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Columnists > Rosemary Border Rabson

Rosemary Border Rabson

Summer In The Morvan

  Posted Friday June 30, 2017 (15:42:10)   (1018 Reads)

 

Quelle canicule!’ everyone exclaimed: ‘What a scorcher!’ June was exceptionally hot and dry, and I took to recycling our bath water to wash the car and water the geraniums on the patio. Then, on June 27, just as we were driving home from Avallon (more of that trip anon), the heavens opened. Since then it has been blessedly cool, and the grass is green again.

Avallon, almost an hour’s drive from Maré, has supermarkets, two excellent museums and a Chinese restaurant with an all-you-can-eat buffet. However, we were searching for a new electric oven. Spares were no longer available for our existing oven, which had a dodgy element and an unreliable thermostat. So John measured the housing and we drove to Conforama, which sells furniture, electrical appliances and IT supplies. A pleasant young man used a clever electronic gizmo to take the measurements of every oven in the shop. Just two would fit our housing, and one of them was a display model at a much reduced price. Anyone who knows me will guess which model I chose.

In our glory days we would have brought home our new oven then and there, but we paid 25 euros for delivery and installation. I look forward to baking a cake at the Pâtisserie setting rather than ‘Pizza maximum temperature’.


Stickability

I am stiff in my joints nowadays, and weeding the flower beds on my knees is no longer an option. I took to keeping my late Dad’s walking stick in the car. Eventually I mentioned this to our family doctor, who asked if I would like une canne anglaise, a modern walking aid with an elbow support. Why English? I enquired. He did not know. Well, filer à l’anglaise is to take French leave... The pharmacy offered a bewildering choice of sticks. I chose an adjustable model with swirly patterns reminiscent of mediaeval manuscripts. It cost very little after the pharmacist had swiped my carte vitale.





Digressions:

A carte vitale is, according to my trusty Harraps, ‘a smart card on which information about a patient is recorded, used when making payments to a doctor or a chemist for purposes of reclaiming medical expenses’.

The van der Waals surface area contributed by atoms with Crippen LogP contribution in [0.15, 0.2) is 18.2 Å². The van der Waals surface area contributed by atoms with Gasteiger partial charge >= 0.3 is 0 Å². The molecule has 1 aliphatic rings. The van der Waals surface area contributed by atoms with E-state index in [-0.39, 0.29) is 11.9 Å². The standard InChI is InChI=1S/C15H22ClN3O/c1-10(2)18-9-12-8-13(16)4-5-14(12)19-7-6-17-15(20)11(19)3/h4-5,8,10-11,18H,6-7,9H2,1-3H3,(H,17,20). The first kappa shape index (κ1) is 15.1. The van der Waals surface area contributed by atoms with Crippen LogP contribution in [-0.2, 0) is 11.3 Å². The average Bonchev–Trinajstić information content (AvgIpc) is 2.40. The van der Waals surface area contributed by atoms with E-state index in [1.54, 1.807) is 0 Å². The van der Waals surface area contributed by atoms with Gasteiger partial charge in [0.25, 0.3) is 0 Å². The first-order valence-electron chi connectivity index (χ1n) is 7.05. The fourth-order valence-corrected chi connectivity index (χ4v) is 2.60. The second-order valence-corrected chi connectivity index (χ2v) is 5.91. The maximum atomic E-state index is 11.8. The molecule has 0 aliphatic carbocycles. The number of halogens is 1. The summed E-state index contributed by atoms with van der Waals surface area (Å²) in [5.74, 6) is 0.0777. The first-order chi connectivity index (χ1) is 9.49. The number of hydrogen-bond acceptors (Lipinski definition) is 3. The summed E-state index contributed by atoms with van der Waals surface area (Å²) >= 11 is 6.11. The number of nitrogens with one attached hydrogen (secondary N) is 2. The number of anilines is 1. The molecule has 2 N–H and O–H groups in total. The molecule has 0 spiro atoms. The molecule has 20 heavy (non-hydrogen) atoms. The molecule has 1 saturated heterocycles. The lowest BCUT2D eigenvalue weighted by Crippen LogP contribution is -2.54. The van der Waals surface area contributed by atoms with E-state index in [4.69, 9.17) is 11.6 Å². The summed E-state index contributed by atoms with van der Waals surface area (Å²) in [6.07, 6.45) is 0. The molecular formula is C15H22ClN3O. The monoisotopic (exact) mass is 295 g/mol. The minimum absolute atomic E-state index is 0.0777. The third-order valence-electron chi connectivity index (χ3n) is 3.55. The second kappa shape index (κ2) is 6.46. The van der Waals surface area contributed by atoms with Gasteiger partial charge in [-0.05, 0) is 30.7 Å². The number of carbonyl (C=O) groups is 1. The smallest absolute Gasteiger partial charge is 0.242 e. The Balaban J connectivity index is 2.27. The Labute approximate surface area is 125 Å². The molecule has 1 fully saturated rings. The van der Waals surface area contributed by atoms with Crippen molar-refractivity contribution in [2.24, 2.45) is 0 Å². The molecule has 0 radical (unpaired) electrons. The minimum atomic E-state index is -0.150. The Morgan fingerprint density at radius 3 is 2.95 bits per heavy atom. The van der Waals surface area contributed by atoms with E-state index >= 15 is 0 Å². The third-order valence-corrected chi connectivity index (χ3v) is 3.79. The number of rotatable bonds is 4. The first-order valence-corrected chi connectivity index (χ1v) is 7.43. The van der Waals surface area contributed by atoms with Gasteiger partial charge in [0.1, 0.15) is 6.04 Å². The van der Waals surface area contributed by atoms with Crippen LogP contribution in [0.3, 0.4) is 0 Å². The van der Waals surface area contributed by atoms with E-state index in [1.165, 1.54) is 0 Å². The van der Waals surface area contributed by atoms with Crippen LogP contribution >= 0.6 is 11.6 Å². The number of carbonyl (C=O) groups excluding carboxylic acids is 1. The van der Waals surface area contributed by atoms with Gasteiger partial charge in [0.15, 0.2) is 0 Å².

A visit to your GP costs 25 euros up front, then he swipes your carte vitale and most of the money is reimbursed automatically. There are of course arrangements for the poor and needy, but John and I both believe the 25 euro fee discourages ‘frivolous’ consultations.


Tarting up Charity Cottage

When the proceeds of The Limes, our house in Suffolk, hit our bank account, John and I refrained from wild extravagances. However, we decided to give Charity Cottage a treat. With the help of our son Hugo, here on a visit from California, John installed wifi in the cottage. Previously anyone staying there had to bring their laptop onto our patio, as internet access in the cottage was so dodgy.

Then we decided to make the cottage habitable all the year round. People who have stayed there in winter (typically neighbours with more Christmas visitors than they can accommodate at home) needed several electric heaters and a ‘door sausage’ to combat the howling draughts from the ill-fitting french doors at the front. Additionally the key to the front door lock no longer functioned, so entrance was via the bedroom...

The cottage has an upper floor, accessible by an outside staircase. When we arrived there was a great deal of junk discarded by the prevous owners, who were downsizing. There was the occasional treasure among the trash, and for years I wombled successfully for garden tools. Now it was time to make the area decent, if not fully habitable because of the low ceilings.

Enter a master craftsman who installed a roof light and new flooring, new electrics and fresh paintwork.



Then he fitted new PVC french doors at the front of the cottage to match the french windows Monsieur Charlot installed when we first converted the cottage. We commandeered half the adjoining woodshed to create a bedroom with a splendid French window (echoes of Gerard Hoffnung’s 'There is a French widow in every room, affording delightful prospects').



Bless him, our builder came when he said he would, did what he agreed to do, and stuck to his devis.


Digression:

Un devis is a precise quote as opposed to a finger-in-the-wind estimate.

When we’ve got our breath back we’ll ask him to start on the main house: the beautiful oak exterior woodwork needs attention and I am wondering about a new kitchen to replace the 1970s avocado model we inherited when we moved in.

Thereby hangs a tale. Georges Delcros installed a wonderful electrically powered awning, extrerior lighting and an intercom between the gate and the main house. Then he ran out of money, and transferred the kitchen units from his old home. Formica-faced chipboard does not last forever, and some units have been repaired several times. Additionally, I am too short to use the highest shelves. John and I are researching kitchen units. Watch this space.


Rosemary Border Rabson
In 2005 Rosemary Border Rabson and husband John Rabson emigrated to the Morvan in rural Burgundy, where few other Brits have ventured. Their chief preoccupation is Charity Cottage, a holiday home-from-home in their garden at Maré le Bas which they run in aid of Combat Stress (money donations) and Help for Heroes (free accommodation). Since 2012, when Charity Cottage won the Daily Telegraph’s Best British Charity award, the total amount raised for Combat Stress, comprising UK royalties and donations from visitors to Charity Cottage, is nudging £10,000.
 


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